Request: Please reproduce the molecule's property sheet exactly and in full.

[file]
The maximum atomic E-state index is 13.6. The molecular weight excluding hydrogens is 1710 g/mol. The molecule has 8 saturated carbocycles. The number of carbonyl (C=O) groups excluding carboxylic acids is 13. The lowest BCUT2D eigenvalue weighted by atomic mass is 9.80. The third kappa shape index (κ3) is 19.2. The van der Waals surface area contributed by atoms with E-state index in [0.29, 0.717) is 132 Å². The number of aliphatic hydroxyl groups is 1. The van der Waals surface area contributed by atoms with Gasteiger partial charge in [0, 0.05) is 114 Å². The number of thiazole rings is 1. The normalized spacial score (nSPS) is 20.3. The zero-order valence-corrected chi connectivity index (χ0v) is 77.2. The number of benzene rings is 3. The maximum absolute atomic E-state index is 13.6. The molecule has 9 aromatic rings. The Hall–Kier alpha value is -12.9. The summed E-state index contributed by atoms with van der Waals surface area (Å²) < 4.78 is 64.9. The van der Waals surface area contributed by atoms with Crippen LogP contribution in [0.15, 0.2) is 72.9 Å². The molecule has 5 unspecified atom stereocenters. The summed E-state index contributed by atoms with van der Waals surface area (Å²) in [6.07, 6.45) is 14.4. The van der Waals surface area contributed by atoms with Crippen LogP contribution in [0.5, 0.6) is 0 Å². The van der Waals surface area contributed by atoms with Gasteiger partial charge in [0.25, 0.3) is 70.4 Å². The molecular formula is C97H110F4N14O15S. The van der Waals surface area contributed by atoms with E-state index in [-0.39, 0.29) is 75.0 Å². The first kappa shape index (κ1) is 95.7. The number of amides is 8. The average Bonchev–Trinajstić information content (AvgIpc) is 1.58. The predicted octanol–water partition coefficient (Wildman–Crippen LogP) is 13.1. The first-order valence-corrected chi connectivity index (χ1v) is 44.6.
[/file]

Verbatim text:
The maximum atomic E-state index is 13.6. The molecular weight excluding hydrogens is 1710 g/mol. The molecule has 8 saturated carbocycles. The number of carbonyl (C=O) groups excluding carboxylic acids is 13. The lowest BCUT2D eigenvalue weighted by atomic mass is 9.80. The third kappa shape index (κ3) is 19.2. The van der Waals surface area contributed by atoms with E-state index in [0.29, 0.717) is 132 Å². The number of aliphatic hydroxyl groups is 1. The van der Waals surface area contributed by atoms with Gasteiger partial charge in [0, 0.05) is 114 Å². The number of thiazole rings is 1. The normalized spacial score (nSPS) is 20.3. The zero-order valence-corrected chi connectivity index (χ0v) is 77.2. The number of benzene rings is 3. The maximum absolute atomic E-state index is 13.6. The molecule has 9 aromatic rings. The Hall–Kier alpha value is -12.9. The summed E-state index contributed by atoms with van der Waals surface area (Å²) < 4.78 is 64.9. The van der Waals surface area contributed by atoms with Crippen LogP contribution in [0.15, 0.2) is 72.9 Å². The molecule has 5 unspecified atom stereocenters. The summed E-state index contributed by atoms with van der Waals surface area (Å²) in [6.07, 6.45) is 14.4. The van der Waals surface area contributed by atoms with Crippen LogP contribution in [0.5, 0.6) is 0 Å². The van der Waals surface area contributed by atoms with Gasteiger partial charge in [0.25, 0.3) is 70.4 Å². The molecular formula is C97H110F4N14O15S. The van der Waals surface area contributed by atoms with E-state index in [-0.39, 0.29) is 75.0 Å². The first kappa shape index (κ1) is 95.7. The number of amides is 8. The average Bonchev–Trinajstić information content (AvgIpc) is 1.58. The predicted octanol–water partition coefficient (Wildman–Crippen LogP) is 13.1. The first-order valence-corrected chi connectivity index (χ1v) is 44.6.